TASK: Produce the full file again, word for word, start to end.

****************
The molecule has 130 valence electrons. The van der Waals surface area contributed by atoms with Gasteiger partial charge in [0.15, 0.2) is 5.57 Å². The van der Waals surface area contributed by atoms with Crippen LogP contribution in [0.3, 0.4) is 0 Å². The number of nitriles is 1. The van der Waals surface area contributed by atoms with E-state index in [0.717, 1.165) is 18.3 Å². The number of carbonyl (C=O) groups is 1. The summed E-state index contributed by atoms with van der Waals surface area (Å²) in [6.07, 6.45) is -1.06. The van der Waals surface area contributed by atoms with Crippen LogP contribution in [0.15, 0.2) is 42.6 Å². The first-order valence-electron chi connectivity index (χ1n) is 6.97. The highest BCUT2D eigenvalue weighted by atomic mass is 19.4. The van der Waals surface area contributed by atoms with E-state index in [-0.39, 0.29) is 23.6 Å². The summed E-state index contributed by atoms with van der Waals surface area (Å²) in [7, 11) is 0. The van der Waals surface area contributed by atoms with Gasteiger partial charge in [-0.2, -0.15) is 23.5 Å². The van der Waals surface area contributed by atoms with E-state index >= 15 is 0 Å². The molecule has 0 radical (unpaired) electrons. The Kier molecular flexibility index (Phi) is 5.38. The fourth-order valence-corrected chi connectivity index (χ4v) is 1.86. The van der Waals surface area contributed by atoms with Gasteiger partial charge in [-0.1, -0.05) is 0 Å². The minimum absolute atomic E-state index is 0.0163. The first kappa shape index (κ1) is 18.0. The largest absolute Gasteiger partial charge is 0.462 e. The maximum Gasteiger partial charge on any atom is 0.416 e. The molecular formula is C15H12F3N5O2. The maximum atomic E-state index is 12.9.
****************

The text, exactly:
The molecule has 130 valence electrons. The van der Waals surface area contributed by atoms with Gasteiger partial charge in [0.15, 0.2) is 5.57 Å². The van der Waals surface area contributed by atoms with Crippen LogP contribution in [0.3, 0.4) is 0 Å². The number of nitriles is 1. The van der Waals surface area contributed by atoms with E-state index in [0.717, 1.165) is 18.3 Å². The number of carbonyl (C=O) groups is 1. The summed E-state index contributed by atoms with van der Waals surface area (Å²) in [6.07, 6.45) is -1.06. The van der Waals surface area contributed by atoms with Crippen LogP contribution in [0.15, 0.2) is 42.6 Å². The first-order valence-electron chi connectivity index (χ1n) is 6.97. The highest BCUT2D eigenvalue weighted by atomic mass is 19.4. The van der Waals surface area contributed by atoms with E-state index in [-0.39, 0.29) is 23.6 Å². The summed E-state index contributed by atoms with van der Waals surface area (Å²) in [7, 11) is 0. The van der Waals surface area contributed by atoms with Gasteiger partial charge in [-0.2, -0.15) is 23.5 Å². The van der Waals surface area contributed by atoms with E-state index >= 15 is 0 Å². The molecule has 0 radical (unpaired) electrons. The Kier molecular flexibility index (Phi) is 5.38. The fourth-order valence-corrected chi connectivity index (χ4v) is 1.86. The van der Waals surface area contributed by atoms with Gasteiger partial charge in [-0.1, -0.05) is 0 Å². The minimum absolute atomic E-state index is 0.0163. The first kappa shape index (κ1) is 18.0. The largest absolute Gasteiger partial charge is 0.462 e. The maximum Gasteiger partial charge on any atom is 0.416 e. The molecular formula is C15H12F3N5O2. The maximum atomic E-state index is 12.9.